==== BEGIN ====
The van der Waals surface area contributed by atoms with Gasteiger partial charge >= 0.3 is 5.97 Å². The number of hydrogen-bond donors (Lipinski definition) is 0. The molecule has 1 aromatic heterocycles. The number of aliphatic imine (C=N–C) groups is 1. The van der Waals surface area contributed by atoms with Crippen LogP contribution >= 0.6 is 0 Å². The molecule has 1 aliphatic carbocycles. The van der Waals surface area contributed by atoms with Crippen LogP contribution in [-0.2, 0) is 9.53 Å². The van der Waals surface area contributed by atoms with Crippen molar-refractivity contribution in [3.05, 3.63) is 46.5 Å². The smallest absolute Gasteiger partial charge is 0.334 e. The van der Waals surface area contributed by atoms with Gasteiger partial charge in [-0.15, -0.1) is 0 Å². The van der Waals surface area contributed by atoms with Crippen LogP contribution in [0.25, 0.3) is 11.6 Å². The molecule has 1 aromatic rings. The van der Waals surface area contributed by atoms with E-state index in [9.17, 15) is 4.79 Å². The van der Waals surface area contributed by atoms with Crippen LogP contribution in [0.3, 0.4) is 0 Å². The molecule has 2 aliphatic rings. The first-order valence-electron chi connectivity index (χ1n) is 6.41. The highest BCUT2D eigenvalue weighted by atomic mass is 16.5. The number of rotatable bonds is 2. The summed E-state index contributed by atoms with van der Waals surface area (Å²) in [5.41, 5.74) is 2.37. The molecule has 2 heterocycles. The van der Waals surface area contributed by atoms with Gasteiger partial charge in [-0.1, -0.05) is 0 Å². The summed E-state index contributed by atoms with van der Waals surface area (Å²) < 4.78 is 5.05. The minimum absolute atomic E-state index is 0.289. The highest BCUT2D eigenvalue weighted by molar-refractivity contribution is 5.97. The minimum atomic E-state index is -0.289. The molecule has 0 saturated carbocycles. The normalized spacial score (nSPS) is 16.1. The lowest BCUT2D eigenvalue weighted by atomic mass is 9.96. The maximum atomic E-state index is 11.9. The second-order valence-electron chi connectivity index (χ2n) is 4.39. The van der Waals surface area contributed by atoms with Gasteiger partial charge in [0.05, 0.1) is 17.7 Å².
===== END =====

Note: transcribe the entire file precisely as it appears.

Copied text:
The van der Waals surface area contributed by atoms with Gasteiger partial charge >= 0.3 is 5.97 Å². The number of hydrogen-bond donors (Lipinski definition) is 0. The molecule has 1 aromatic heterocycles. The number of aliphatic imine (C=N–C) groups is 1. The van der Waals surface area contributed by atoms with Crippen LogP contribution >= 0.6 is 0 Å². The molecule has 1 aliphatic carbocycles. The van der Waals surface area contributed by atoms with Crippen LogP contribution in [-0.2, 0) is 9.53 Å². The van der Waals surface area contributed by atoms with Crippen molar-refractivity contribution in [3.05, 3.63) is 46.5 Å². The smallest absolute Gasteiger partial charge is 0.334 e. The van der Waals surface area contributed by atoms with Gasteiger partial charge in [-0.15, -0.1) is 0 Å². The van der Waals surface area contributed by atoms with Crippen LogP contribution in [0.25, 0.3) is 11.6 Å². The molecule has 1 aromatic rings. The van der Waals surface area contributed by atoms with E-state index in [9.17, 15) is 4.79 Å². The van der Waals surface area contributed by atoms with Crippen LogP contribution in [0.3, 0.4) is 0 Å². The molecule has 2 aliphatic rings. The first-order valence-electron chi connectivity index (χ1n) is 6.41. The highest BCUT2D eigenvalue weighted by atomic mass is 16.5. The number of rotatable bonds is 2. The summed E-state index contributed by atoms with van der Waals surface area (Å²) in [5.41, 5.74) is 2.37. The molecule has 2 heterocycles. The van der Waals surface area contributed by atoms with Gasteiger partial charge in [-0.1, -0.05) is 0 Å². The summed E-state index contributed by atoms with van der Waals surface area (Å²) < 4.78 is 5.05. The minimum absolute atomic E-state index is 0.289. The highest BCUT2D eigenvalue weighted by molar-refractivity contribution is 5.97. The minimum atomic E-state index is -0.289. The molecule has 0 saturated carbocycles. The normalized spacial score (nSPS) is 16.1. The lowest BCUT2D eigenvalue weighted by atomic mass is 9.96. The maximum atomic E-state index is 11.9. The second-order valence-electron chi connectivity index (χ2n) is 4.39. The van der Waals surface area contributed by atoms with Gasteiger partial charge in [0.05, 0.1) is 17.7 Å².